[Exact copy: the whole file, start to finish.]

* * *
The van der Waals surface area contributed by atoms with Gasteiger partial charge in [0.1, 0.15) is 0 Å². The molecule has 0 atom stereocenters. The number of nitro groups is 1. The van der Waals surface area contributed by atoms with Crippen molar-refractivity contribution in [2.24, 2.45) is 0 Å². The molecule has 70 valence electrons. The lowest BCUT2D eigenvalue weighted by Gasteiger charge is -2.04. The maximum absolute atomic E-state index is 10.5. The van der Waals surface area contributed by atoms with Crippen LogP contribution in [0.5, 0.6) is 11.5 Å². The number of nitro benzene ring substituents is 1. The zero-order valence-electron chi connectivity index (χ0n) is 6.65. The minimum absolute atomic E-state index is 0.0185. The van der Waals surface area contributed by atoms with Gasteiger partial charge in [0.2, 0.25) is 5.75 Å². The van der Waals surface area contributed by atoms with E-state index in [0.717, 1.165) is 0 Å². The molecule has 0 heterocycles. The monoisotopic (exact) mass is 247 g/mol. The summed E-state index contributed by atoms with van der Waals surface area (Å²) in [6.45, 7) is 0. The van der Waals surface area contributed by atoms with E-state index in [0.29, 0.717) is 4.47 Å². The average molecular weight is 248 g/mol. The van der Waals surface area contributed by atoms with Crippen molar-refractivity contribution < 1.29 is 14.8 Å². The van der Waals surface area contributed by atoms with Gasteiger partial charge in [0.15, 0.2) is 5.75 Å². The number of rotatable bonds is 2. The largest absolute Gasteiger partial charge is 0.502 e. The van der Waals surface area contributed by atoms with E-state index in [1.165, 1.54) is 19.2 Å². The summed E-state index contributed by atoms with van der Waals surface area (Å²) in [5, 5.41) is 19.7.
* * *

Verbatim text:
The van der Waals surface area contributed by atoms with Gasteiger partial charge in [0.1, 0.15) is 0 Å². The molecule has 0 atom stereocenters. The number of nitro groups is 1. The van der Waals surface area contributed by atoms with Crippen molar-refractivity contribution in [2.24, 2.45) is 0 Å². The molecule has 70 valence electrons. The lowest BCUT2D eigenvalue weighted by Gasteiger charge is -2.04. The maximum absolute atomic E-state index is 10.5. The van der Waals surface area contributed by atoms with Crippen LogP contribution in [0.5, 0.6) is 11.5 Å². The number of nitro benzene ring substituents is 1. The zero-order valence-electron chi connectivity index (χ0n) is 6.65. The minimum absolute atomic E-state index is 0.0185. The van der Waals surface area contributed by atoms with Gasteiger partial charge in [0.2, 0.25) is 5.75 Å². The van der Waals surface area contributed by atoms with E-state index in [0.717, 1.165) is 0 Å². The molecule has 0 heterocycles. The monoisotopic (exact) mass is 247 g/mol. The summed E-state index contributed by atoms with van der Waals surface area (Å²) in [6.45, 7) is 0. The van der Waals surface area contributed by atoms with E-state index in [0.29, 0.717) is 4.47 Å². The average molecular weight is 248 g/mol. The van der Waals surface area contributed by atoms with Crippen molar-refractivity contribution < 1.29 is 14.8 Å². The van der Waals surface area contributed by atoms with Gasteiger partial charge in [0.15, 0.2) is 5.75 Å². The number of rotatable bonds is 2. The largest absolute Gasteiger partial charge is 0.502 e. The van der Waals surface area contributed by atoms with E-state index in [1.165, 1.54) is 19.2 Å². The summed E-state index contributed by atoms with van der Waals surface area (Å²) in [5, 5.41) is 19.7.